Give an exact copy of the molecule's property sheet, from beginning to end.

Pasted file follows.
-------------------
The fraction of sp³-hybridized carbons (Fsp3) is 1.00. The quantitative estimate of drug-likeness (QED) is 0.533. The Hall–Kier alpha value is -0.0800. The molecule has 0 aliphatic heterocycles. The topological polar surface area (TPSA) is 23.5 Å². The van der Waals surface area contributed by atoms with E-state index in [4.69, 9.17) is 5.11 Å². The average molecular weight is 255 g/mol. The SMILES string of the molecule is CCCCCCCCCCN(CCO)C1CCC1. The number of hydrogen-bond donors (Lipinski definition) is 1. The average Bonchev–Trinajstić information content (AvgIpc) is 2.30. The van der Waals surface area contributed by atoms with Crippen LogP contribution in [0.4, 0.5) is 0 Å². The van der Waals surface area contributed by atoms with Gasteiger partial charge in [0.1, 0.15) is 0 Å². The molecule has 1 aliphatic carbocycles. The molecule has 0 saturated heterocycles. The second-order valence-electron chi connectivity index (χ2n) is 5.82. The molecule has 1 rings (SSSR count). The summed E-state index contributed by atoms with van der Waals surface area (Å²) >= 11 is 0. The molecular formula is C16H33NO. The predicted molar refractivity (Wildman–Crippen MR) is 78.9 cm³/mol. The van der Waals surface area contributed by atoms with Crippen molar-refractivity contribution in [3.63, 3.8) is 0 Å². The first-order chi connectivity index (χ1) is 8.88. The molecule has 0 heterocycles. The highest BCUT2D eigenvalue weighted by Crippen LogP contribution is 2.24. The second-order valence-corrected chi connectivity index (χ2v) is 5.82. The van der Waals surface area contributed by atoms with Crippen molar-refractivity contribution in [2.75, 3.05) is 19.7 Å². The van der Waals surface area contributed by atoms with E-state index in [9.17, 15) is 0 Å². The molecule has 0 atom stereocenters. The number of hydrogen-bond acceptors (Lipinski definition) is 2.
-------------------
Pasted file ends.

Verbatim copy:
The fraction of sp³-hybridized carbons (Fsp3) is 1.00. The quantitative estimate of drug-likeness (QED) is 0.533. The Hall–Kier alpha value is -0.0800. The molecule has 0 aliphatic heterocycles. The topological polar surface area (TPSA) is 23.5 Å². The van der Waals surface area contributed by atoms with E-state index in [4.69, 9.17) is 5.11 Å². The average molecular weight is 255 g/mol. The SMILES string of the molecule is CCCCCCCCCCN(CCO)C1CCC1. The number of hydrogen-bond donors (Lipinski definition) is 1. The average Bonchev–Trinajstić information content (AvgIpc) is 2.30. The van der Waals surface area contributed by atoms with Crippen LogP contribution in [0.4, 0.5) is 0 Å². The van der Waals surface area contributed by atoms with Gasteiger partial charge in [0.1, 0.15) is 0 Å². The molecule has 1 aliphatic carbocycles. The molecule has 0 saturated heterocycles. The second-order valence-electron chi connectivity index (χ2n) is 5.82. The molecule has 1 rings (SSSR count). The summed E-state index contributed by atoms with van der Waals surface area (Å²) >= 11 is 0. The molecular formula is C16H33NO. The predicted molar refractivity (Wildman–Crippen MR) is 78.9 cm³/mol. The van der Waals surface area contributed by atoms with Crippen molar-refractivity contribution in [3.63, 3.8) is 0 Å². The first-order chi connectivity index (χ1) is 8.88. The molecule has 0 heterocycles. The highest BCUT2D eigenvalue weighted by Crippen LogP contribution is 2.24. The second-order valence-corrected chi connectivity index (χ2v) is 5.82. The van der Waals surface area contributed by atoms with Crippen molar-refractivity contribution in [2.75, 3.05) is 19.7 Å². The van der Waals surface area contributed by atoms with E-state index in [9.17, 15) is 0 Å². The molecule has 0 atom stereocenters. The number of hydrogen-bond acceptors (Lipinski definition) is 2.